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A Shocking - Yet Still Understated - Jobs Report

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What can one say when even the economists, strategists and commentators can't seem to find the right words to describe a particular economic number as it rolls off the proverbial tape?

Friday's nonfarm payrolls report was greeted with a collective gasp, as U.S. companies shed a whopping 701,000 positions in March, pushing the jobless rate up almost a full percentage point to 4.4%.

The numbers marked the most monthly job losses since March 2009 and the end of a 10-year run of employment gains as the start of the biggest full-stop in the economy in history began to unfold.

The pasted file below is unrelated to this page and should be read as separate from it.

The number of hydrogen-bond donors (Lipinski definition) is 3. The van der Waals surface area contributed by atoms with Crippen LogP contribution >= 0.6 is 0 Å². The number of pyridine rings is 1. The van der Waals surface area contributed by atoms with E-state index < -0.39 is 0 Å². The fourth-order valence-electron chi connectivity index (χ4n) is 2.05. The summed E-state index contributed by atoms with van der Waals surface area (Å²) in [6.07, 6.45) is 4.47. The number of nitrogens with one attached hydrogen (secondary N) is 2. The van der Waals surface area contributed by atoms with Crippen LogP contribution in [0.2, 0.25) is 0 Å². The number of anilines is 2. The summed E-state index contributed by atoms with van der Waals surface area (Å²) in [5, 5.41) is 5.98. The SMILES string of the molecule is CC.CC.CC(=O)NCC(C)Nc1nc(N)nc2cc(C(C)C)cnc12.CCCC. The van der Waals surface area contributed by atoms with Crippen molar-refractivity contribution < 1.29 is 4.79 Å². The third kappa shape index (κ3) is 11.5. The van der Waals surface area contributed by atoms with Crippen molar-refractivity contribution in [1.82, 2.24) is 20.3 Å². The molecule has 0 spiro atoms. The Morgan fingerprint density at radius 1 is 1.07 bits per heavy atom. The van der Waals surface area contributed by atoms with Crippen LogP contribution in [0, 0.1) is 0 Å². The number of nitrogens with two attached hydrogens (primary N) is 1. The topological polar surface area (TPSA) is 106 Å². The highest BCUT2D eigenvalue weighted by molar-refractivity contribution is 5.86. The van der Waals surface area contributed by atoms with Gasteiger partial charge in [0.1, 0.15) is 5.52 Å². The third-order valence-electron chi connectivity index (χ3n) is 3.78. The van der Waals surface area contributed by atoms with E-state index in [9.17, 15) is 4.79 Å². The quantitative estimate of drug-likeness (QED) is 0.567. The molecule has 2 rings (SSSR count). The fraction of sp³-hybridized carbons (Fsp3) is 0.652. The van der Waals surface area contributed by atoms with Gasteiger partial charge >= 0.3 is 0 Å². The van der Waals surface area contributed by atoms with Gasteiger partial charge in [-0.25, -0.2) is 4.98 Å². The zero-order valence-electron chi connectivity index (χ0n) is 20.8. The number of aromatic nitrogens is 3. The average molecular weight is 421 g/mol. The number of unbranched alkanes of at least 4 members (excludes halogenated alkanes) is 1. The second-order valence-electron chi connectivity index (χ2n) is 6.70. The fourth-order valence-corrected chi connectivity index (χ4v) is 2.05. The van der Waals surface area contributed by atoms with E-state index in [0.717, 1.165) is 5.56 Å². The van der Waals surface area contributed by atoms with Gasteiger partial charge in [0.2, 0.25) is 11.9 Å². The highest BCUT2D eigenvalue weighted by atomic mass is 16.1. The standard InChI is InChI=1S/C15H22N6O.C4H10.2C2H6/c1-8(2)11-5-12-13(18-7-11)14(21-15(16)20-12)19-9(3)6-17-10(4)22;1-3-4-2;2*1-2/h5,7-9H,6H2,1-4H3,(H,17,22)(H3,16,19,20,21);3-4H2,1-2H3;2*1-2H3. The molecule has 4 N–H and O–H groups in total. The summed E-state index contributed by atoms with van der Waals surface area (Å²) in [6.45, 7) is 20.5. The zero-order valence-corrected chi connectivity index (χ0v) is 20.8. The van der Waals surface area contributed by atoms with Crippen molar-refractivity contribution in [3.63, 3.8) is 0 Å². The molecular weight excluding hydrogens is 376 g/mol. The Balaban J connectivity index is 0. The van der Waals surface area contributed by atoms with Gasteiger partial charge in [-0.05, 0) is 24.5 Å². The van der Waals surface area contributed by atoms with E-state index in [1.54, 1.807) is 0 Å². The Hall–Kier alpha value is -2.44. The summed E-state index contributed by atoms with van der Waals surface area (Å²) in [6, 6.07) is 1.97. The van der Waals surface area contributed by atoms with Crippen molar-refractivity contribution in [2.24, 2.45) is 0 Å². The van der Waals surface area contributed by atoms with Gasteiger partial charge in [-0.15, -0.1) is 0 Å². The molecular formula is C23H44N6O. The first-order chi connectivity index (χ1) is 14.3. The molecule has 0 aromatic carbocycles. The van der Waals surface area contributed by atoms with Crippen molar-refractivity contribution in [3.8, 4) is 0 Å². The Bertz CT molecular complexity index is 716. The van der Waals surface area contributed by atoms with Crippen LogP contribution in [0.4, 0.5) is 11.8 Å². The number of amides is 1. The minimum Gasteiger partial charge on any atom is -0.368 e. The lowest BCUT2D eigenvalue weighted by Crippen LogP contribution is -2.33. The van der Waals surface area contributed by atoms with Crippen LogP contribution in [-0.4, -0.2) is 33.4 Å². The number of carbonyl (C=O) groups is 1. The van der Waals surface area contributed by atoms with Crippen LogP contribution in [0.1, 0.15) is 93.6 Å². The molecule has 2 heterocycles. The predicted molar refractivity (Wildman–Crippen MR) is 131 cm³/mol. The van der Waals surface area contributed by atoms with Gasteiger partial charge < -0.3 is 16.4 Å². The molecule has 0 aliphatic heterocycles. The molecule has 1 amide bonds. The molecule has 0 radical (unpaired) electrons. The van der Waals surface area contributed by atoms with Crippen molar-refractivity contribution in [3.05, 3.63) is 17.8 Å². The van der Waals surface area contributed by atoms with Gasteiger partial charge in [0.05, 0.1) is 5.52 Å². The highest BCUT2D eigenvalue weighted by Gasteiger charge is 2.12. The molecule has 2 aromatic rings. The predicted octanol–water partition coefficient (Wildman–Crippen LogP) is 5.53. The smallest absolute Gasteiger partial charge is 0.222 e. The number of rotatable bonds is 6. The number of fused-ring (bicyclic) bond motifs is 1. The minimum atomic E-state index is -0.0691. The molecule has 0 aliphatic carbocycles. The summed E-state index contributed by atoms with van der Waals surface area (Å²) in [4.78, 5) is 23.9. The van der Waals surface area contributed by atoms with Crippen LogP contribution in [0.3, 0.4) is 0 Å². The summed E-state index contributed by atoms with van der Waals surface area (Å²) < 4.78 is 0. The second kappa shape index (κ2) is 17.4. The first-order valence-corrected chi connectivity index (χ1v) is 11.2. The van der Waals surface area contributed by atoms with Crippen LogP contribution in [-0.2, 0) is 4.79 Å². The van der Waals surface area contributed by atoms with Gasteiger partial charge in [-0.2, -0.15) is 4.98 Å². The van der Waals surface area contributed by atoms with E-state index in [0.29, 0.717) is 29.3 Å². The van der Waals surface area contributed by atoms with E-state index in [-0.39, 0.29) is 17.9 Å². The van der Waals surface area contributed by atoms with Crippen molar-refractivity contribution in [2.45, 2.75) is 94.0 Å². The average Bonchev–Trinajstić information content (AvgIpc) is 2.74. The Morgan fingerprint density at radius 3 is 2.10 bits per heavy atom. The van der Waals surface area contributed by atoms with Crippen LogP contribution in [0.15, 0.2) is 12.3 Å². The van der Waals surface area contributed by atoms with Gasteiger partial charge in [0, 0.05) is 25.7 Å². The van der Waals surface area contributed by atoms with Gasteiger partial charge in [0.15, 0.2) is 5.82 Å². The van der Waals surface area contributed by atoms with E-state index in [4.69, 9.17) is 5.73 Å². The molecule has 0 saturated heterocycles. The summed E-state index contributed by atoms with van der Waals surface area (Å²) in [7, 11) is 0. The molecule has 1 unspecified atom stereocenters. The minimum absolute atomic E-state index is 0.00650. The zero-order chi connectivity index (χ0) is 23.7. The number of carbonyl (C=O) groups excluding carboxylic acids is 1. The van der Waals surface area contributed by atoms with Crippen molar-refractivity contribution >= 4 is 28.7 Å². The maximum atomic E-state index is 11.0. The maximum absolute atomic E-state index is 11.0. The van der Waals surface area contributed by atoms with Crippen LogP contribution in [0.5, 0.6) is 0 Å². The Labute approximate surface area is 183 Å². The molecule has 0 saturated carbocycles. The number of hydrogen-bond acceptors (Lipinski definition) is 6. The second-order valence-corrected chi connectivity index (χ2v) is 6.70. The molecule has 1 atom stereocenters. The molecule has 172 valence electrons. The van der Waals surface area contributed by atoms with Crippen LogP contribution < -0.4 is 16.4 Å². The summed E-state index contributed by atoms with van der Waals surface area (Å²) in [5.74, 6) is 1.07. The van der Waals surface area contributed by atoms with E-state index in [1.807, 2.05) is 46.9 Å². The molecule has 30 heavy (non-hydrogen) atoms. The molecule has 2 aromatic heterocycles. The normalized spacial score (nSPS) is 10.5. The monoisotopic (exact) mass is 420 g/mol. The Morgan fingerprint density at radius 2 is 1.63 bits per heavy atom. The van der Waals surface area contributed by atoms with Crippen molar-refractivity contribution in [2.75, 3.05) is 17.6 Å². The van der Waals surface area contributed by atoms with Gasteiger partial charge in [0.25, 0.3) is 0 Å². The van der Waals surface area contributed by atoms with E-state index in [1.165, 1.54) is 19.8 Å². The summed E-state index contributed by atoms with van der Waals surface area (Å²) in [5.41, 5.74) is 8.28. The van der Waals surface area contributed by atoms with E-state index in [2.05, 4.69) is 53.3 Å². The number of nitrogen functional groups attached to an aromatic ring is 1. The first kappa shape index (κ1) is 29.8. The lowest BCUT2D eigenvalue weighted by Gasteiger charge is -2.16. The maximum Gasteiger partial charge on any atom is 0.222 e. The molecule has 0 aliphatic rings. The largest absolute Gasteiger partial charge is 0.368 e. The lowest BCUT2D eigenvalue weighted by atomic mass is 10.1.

At the same time, they were only a partial reflection of the unprecedented shutdown of the U.S. economy in the face of the worst health pandemic the world has seen in more than 100 years, and the damage it is already inflicting on the jobs market. 

"Note that the March survey reference periods for both surveys predated many coronavirus-related business and school closures that occurred in the second half of the month," the BLS itself said.

"Today’s data is likely more than the tip of the iceberg, but the entire mass of this threat has yet to be seen," said E*TRADE Managing Director Mike Loewengart. 

About two-thirds of the drop occurred in leisure and hospitality, mainly in food services and drinking places, where shuttered doors amounted to 459,000 fewer jobs last month. Other notable declines also occurred in healthcare and social assistance, professional and business services, retail trade, and construction, the Labor Department said.

Even then, the numbers were a rearview-mirror look at a jobs market largely still unaffected by the coronavirus outbreak, which as of the end of February remained a far-away phenomenon that had not yet directly begun to impact American businesses.

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